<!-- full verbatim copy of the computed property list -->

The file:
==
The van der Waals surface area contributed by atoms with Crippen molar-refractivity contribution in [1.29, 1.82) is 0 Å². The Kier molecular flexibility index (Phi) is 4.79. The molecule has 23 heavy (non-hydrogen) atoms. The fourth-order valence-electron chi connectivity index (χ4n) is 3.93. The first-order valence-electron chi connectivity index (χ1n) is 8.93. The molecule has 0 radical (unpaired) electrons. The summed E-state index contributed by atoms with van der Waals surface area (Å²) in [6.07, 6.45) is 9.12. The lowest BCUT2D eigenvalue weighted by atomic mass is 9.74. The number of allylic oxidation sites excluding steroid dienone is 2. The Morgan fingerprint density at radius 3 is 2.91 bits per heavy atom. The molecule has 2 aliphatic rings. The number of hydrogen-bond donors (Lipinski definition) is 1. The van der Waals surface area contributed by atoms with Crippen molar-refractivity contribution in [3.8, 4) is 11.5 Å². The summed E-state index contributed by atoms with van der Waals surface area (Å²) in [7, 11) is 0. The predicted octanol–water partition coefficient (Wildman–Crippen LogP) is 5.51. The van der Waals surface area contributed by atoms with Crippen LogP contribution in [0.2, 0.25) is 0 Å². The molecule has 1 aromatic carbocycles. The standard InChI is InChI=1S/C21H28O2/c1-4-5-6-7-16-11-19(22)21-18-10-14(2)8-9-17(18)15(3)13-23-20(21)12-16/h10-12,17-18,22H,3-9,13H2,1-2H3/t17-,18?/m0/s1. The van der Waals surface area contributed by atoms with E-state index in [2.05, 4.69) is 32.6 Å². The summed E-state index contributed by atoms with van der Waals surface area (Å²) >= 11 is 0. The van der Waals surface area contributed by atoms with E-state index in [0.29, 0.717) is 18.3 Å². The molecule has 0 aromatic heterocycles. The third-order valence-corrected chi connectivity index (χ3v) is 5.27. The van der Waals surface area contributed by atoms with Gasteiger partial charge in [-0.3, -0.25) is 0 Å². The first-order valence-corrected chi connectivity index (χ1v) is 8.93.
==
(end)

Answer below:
The van der Waals surface area contributed by atoms with Crippen molar-refractivity contribution in [1.29, 1.82) is 0 Å². The Kier molecular flexibility index (Phi) is 4.79. The molecule has 23 heavy (non-hydrogen) atoms. The fourth-order valence-electron chi connectivity index (χ4n) is 3.93. The first-order valence-electron chi connectivity index (χ1n) is 8.93. The molecule has 0 radical (unpaired) electrons. The summed E-state index contributed by atoms with van der Waals surface area (Å²) in [6.07, 6.45) is 9.12. The lowest BCUT2D eigenvalue weighted by atomic mass is 9.74. The number of allylic oxidation sites excluding steroid dienone is 2. The Morgan fingerprint density at radius 3 is 2.91 bits per heavy atom. The molecule has 2 aliphatic rings. The number of hydrogen-bond donors (Lipinski definition) is 1. The van der Waals surface area contributed by atoms with Crippen molar-refractivity contribution in [3.8, 4) is 11.5 Å². The summed E-state index contributed by atoms with van der Waals surface area (Å²) in [7, 11) is 0. The predicted octanol–water partition coefficient (Wildman–Crippen LogP) is 5.51. The van der Waals surface area contributed by atoms with Crippen LogP contribution in [0.2, 0.25) is 0 Å². The molecule has 1 aromatic carbocycles. The standard InChI is InChI=1S/C21H28O2/c1-4-5-6-7-16-11-19(22)21-18-10-14(2)8-9-17(18)15(3)13-23-20(21)12-16/h10-12,17-18,22H,3-9,13H2,1-2H3/t17-,18?/m0/s1. The van der Waals surface area contributed by atoms with E-state index in [2.05, 4.69) is 32.6 Å². The summed E-state index contributed by atoms with van der Waals surface area (Å²) >= 11 is 0. The van der Waals surface area contributed by atoms with E-state index in [0.29, 0.717) is 18.3 Å². The molecule has 0 aromatic heterocycles. The third-order valence-corrected chi connectivity index (χ3v) is 5.27. The van der Waals surface area contributed by atoms with Gasteiger partial charge in [-0.3, -0.25) is 0 Å². The first-order valence-corrected chi connectivity index (χ1v) is 8.93.